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I have a java code similar to this:

AnObject anObject = new AnObject() {
    int count;
    public int creation() {
        return count;

I can't understand the meaning of the braces. A class following the constructor? Thank you!

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up vote 15 down vote accepted

It is an anonymous inner class.

Basically, it is a subclass of AnObject without a name.

It's anonymous because it does not have a class name declaration (e.g. class Foo), and it is an inner class because it is defined within another class (which does not seem to be shown in the code provided.)

javac will usually name these classes with the containing class with a $ and some numeric identifier, such as Foobar$1 -- you'll likely find <EnclosingClass>$1.class after you compile that code.

(Where <EnclosingClass> is the class which contains the anonymous inner class.)

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Without checking, I think you'll find a <enclosingClass>$1.class after you compile that code. – Puce Jun 28 '11 at 15:05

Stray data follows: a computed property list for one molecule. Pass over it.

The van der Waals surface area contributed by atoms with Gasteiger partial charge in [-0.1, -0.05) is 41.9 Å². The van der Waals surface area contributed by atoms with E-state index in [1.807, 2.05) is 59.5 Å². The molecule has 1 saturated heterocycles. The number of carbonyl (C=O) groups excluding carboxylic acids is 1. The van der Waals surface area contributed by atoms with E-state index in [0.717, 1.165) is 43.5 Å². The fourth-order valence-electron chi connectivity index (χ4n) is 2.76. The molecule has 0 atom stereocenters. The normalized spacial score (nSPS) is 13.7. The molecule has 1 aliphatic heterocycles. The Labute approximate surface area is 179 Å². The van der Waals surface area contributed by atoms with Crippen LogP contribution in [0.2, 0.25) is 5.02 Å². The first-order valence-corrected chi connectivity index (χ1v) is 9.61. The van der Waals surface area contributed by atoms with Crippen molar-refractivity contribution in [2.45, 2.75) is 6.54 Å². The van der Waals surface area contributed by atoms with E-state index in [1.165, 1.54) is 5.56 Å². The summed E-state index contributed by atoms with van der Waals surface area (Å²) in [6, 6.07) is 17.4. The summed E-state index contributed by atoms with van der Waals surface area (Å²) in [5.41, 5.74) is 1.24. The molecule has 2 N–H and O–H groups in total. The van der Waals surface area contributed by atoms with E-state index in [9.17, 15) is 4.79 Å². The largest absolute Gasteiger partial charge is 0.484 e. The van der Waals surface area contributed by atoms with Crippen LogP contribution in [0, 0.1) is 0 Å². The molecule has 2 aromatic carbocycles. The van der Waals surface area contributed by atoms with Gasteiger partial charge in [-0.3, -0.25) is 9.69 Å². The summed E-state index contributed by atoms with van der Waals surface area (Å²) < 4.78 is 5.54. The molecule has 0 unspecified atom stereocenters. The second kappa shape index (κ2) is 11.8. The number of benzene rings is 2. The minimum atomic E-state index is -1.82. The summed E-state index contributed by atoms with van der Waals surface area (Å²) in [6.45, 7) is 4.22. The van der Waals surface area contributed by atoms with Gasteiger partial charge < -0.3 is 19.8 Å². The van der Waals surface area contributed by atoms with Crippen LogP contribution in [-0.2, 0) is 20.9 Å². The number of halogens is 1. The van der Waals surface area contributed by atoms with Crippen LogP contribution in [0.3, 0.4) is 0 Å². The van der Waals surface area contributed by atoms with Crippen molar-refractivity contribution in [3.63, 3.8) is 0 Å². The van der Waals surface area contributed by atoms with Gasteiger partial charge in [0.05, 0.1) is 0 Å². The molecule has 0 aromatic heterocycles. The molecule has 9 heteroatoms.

@Puce I checked and you're correct -- it is the name of the enclosing class that is used in the class file's name. Editing the answer. Thanks! :) – coobird Jun 28 '11 at 15:15

It's an anonymous inner class.

The code is almost the same as:

private class Foo extends AnObject {
   int count;
   public int creation() { return count; }
AnObject anObject = new Foo();

There are some subtle differences though:

  1. The syntax is the same for extending classes and implementing interfaces.
  2. Local variables of the enclosing method are visible, but only those that were declared final.
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It is creating an anonymous inner class.

There is some very useful tutorials on the following site about anonoymous inner classes. Anonymous Inner class tutorials

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This is the definition of the class. It is called an Anonymous Class.

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In this case the curly braces are used for creating an anonymous subclass of AnObject. Inside the braces are new fields and methods as methods overriding the superclass. This pattern is very common for simpler abstract classes or interfaces, such as creating a listener "in place".

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